Figure 2: Top -The CPU achieves a direct remote access of FPGA in System B; this uses a basic CPU load/store operation. Bottom -The FPGA in System B can directly access the FPGA in System A similarly.

And it’s not a hassle to implement; for example, if you are presently using Ethernet or even the elderly VMEbus (a.k.a. Versa Module Europa bus) to move information in between single board computers (SBCs), Dolphin’s eXpressWare™ software infrastructure enables a seamless transition such that your application won’t know the difference, except that it will be faster, shaving off time to execution when it matters most. Many systems use GPUs for processing images rapidly or performing calculations, and PCIe is an efficient way to move data.

A hypothetical example of how PCIe can provide an advantage in P2P communication is in a Military windowless or remote driverless vehicle. Windows may allow the inhabitants to see what’s going on outside, but windows also create vulnerability. Cameras, however, can capture images that are rapidly processed by GPUs so personnel can see what’s going on in very near real-time, without windows. Depth of field information, captured using infrared sensors for every pixel, can help create a more 3D-like image with information for navigation and decision-making. Streaming images coupled with depth of field information create an intelligence beyond what ordinary windows can provide. However, the resulting large processing and communications load cause local throughput and latency to be a heavier load. Here’s where PCIe, used for high-speed networking, can connect a visual processing system with a control system, for instance, and significantly reduce bottlenecks.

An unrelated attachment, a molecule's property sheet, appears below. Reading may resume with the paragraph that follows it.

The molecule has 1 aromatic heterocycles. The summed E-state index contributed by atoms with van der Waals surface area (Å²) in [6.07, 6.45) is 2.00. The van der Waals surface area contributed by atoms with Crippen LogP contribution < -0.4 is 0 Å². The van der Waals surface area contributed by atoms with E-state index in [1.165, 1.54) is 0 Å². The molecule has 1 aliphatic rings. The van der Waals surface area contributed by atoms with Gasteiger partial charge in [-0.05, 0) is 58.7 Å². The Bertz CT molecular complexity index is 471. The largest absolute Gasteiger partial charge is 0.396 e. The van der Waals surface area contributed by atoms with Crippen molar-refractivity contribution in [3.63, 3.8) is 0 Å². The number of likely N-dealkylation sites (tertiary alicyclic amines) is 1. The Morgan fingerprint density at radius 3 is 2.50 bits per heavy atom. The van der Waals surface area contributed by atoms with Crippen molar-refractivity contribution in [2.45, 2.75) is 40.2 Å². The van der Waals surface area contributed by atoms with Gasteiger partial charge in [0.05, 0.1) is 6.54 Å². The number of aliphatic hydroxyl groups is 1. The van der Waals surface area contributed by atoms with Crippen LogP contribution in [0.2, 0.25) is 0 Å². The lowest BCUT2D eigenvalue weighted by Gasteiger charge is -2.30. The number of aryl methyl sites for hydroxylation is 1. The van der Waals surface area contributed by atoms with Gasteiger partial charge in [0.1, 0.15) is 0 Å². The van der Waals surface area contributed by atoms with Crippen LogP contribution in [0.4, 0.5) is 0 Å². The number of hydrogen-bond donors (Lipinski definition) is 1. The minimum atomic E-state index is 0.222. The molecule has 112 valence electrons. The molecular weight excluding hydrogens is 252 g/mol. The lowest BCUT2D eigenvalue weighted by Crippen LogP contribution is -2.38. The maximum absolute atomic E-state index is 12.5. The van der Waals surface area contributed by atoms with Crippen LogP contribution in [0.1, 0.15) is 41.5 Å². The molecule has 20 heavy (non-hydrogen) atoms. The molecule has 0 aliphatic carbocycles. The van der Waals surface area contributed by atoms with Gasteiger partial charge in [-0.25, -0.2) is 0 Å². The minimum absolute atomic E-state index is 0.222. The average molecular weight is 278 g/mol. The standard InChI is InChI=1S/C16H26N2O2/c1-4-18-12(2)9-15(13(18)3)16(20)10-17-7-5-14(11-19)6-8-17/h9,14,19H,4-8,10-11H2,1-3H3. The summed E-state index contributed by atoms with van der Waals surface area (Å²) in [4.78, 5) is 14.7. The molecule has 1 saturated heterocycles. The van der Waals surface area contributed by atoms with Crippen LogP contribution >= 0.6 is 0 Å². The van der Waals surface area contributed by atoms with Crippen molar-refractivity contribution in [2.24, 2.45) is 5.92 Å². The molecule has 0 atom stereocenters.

Dolphin’s real-time advantage works with several operating systems, including Linux, VxWorks, Red Hawk, and RTX (a real time OS for Windows), and operates at a low-level connection on the stack. Dolphin Interconnect Solutions also provides an application programming interface (API) for integrators to write their own applications to improve real-time response. Even if the bus is proprietary, Dolphin supports different operating systems that the proprietary application may run on, so proprietary applications are not an issue. The API, called Software Infrastructure for Shared-Memory Cluster Interconnects (SISCI), was originally developed in a European research project. The SISCI API allows easy implementation of P2P communication control and direct access, and use of PCIe functionality is possible without time spent on a PCIe learning curve or needing to write drivers. Dolphin’s SISCI API is a simple way to set up and manage PCIe-enabled, remote P2P communications. And this means the ability to access the benefits of the PCIe Gen 3 standard. “SISCI software enables applications to use low latency PIO or DMA operations to move data directly to and from local or remote PCIe devices,” states Mr. Paraison. “This reduces system overhead and improves performance.”

Figure 3:  Dolphin eXpressWare™ software offers a complete software architecture that support Windows, Linux, VxWorks and other OSes. This software provides an easy migration of software to a PCIe Network.

Figure 3: Dolphin eXpressWare™ software offers a complete software architecture that support Windows, Linux, VxWorks and other OSes. This software provides an easy migration of software to a PCIe Network.

Since PCI and its peer-to-peer successor PCIe are long-established technologies that were well-thought out, tested through generations, and will be supported for a long time to come, this solution has a stable foundation; an advantage that those with long-term projects will find desirable.

To learn more about Dolphin Interconnect Solutions’ unique approach, including multi-host PCIe intelligent networks, visit http://www.dolphinics.com where you can download the white paper “Dolphin Express – Remote Peer to Peer made Easy“.

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LynnetteReese_115Lynnette Reese is Executive Editor, Embedded Systems Engineering and Embedded Intel Solutions, and has been working in various roles as an electrical engineer for over two decades. She is interested in open source software and hardware, the maker movement, and in increasing the number of women working in STEM so she has a greater chance of talking about something other than football at the water cooler.